The headline directed me to a story about how to prepare for a stress-free Thanksgiving, and I foolishly thought it would tell me how to avoid the pitfalls at the table with all the brothers and sisters and cousins and aunts. All I learned was how to make the sweet potato casserole ahead of time. All that and the cranberry relish.
That sounds about right. There's no such thing as a "stress free" Thanksgiving. Each generation projects its own attitude, from the demanding toddler through the tweens, teens, sophomores, young adults, parents and grandparents. They enrich and divide the generations as the conversations expose a variety of political, psychological and sociological conventions of the times. It can't hurt to anticipate some of the more contentious issues. The fact that the family gets together at all tells us something good about contemporary culture.
Many of the arguments between generations actually begin before the family is called to the feast -- as in, what to wear. Thanksgiving was dreamed up by the Puritans, but there's nothing Puritanical about the way the kids dress today. Is it OK to expose tattoos and piercings? That depends, but there's very little skin left that's still regarded as unexposable. (Keep an eye on the sly old uncle, and seat him well away from the exposed belly buttons.) Can the young mother breast-feed at the table? Is there a children's table? (Remember how pleased you were when you finally graduated to the big table?) Is there tofu turkey for the vegans?
It's easier to plan for the table arrangements than for the controversial conversations bubbling up from the pop culture. For starters it might help to brush up on the controversy surrounding the new movie of Jane Austen's "Pride and Prejudice." The old fogies and other purists at the table are likely to express outrage at the ending in the American version, when Elizabeth Bennet and Mr. Darcy kiss passionately in post-coital ecstasy and he murmurs, "Mrs. Darcy, Mrs. Darcy," with sentimentality as soupy as the first course. Jane would never have written such vulgar voyeurism into a novel, and the ending ought to render the movie an X-rating, not for vulgarity but for ignorant revisionism. Jane Austen was so fastidious about the reality of experience as she understood it that she wouldn't describe a conversation between two men if a woman had not been in the room to overhear it. The new ending for American viewers differs from the British version. The father of the Bennets in England says he's quite willing to see suitors for his other two daughters: "If any young men come for Mary or Kitty, send them in, for I am quite at leisure." That's the old Austen spirit.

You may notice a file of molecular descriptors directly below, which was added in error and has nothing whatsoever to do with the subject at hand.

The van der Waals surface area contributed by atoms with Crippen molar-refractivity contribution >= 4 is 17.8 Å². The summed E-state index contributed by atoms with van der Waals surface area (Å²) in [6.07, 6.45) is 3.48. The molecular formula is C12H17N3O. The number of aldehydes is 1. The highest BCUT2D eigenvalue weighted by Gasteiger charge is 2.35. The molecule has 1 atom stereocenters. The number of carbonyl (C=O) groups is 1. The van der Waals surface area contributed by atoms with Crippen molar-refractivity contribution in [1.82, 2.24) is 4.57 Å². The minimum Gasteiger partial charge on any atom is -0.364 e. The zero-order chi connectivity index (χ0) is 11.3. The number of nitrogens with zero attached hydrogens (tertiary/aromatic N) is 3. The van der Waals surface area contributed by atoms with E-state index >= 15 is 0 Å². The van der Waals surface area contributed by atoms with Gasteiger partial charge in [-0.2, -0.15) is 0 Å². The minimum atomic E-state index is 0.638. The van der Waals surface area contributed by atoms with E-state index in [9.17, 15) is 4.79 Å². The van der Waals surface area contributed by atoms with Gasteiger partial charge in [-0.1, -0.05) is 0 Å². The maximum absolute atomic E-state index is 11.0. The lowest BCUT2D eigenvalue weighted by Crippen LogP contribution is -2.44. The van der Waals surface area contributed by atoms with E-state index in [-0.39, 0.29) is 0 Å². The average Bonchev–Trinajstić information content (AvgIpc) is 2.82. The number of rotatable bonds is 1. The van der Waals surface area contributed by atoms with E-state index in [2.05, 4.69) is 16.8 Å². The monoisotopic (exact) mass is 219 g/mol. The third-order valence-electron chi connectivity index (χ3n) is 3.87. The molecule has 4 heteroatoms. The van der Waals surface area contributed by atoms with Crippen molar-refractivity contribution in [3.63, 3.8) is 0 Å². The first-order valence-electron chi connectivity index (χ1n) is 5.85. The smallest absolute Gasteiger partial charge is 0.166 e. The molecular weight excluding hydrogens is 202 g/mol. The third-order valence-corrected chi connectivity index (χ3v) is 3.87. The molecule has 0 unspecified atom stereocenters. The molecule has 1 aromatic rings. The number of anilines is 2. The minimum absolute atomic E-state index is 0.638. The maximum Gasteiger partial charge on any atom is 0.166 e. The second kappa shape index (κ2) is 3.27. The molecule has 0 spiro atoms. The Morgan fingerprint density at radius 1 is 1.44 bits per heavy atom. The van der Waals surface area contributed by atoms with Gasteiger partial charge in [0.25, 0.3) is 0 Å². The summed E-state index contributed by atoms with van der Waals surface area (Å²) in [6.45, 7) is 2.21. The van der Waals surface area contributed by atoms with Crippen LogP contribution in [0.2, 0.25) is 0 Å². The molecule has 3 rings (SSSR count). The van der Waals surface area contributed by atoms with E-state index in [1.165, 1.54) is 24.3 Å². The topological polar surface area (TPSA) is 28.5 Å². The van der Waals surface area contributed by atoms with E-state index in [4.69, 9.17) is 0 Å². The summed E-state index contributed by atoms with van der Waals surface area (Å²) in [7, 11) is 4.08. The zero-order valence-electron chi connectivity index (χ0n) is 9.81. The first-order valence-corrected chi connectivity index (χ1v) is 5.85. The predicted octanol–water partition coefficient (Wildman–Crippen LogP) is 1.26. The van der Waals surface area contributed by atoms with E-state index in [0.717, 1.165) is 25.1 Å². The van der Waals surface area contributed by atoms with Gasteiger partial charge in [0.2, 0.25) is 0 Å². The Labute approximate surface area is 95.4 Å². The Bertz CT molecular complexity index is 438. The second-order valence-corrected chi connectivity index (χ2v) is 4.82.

This year, Madonna is less controversial than Jane Austen since she has been more than a little chastened by the experience of parenthood. (Wait until the daughter gets to junior high.) The pop star's new album is more moralistic than wicked, following her latest incarnation as a student of Jewish mysticism and stern mother who writes books and won't let her children watch television for fear of corruption. Now that her money is made, the blonde ambition that forever pushed the envelope of siren sexiness is gone, gone, gone. Here's Madonna with spiritual longings. In her new CD, "Confessions on a Dance Floor," she reflects on her quest for fame in a celebrity culture, asking plaintively, if somewhat disingenuously, "Will any of this matter?" There's something for almost everybody in her retro sound as it indulges in the nostalgia of disco, pop and electronic music. In fact, the old and the young may want to dance to it after the feast. Or they may not.
No matter the conversations around the table, family talk is filtered through the lens of emotional history. What's said is not always the same as what's heard. Linguist Deborah Tannen, in her book "I Only Say This Because I Love You," tells of a mother who attends the first Thanksgiving in her daughter's home. In the kitchen the mother says, "Oh, you put onions in the stuffing?" The daughter, who suddenly turns into a teenage version of herself, snaps angrily: "Why do you have to criticize everything I do?" Mom, looking shocked, says, "I just asked a question." (Sound familiar?)
We'll consume calories by the truckload on Thanksgiving, but it's the wiser parent who refrains from suggesting that a child not take a second helping of pumpkin pie. More than one teenage daughter has fled the table, crying, "So you think I'm fat?" Better to take another serving for yourself, along with this wish for a Happy Thanksgiving.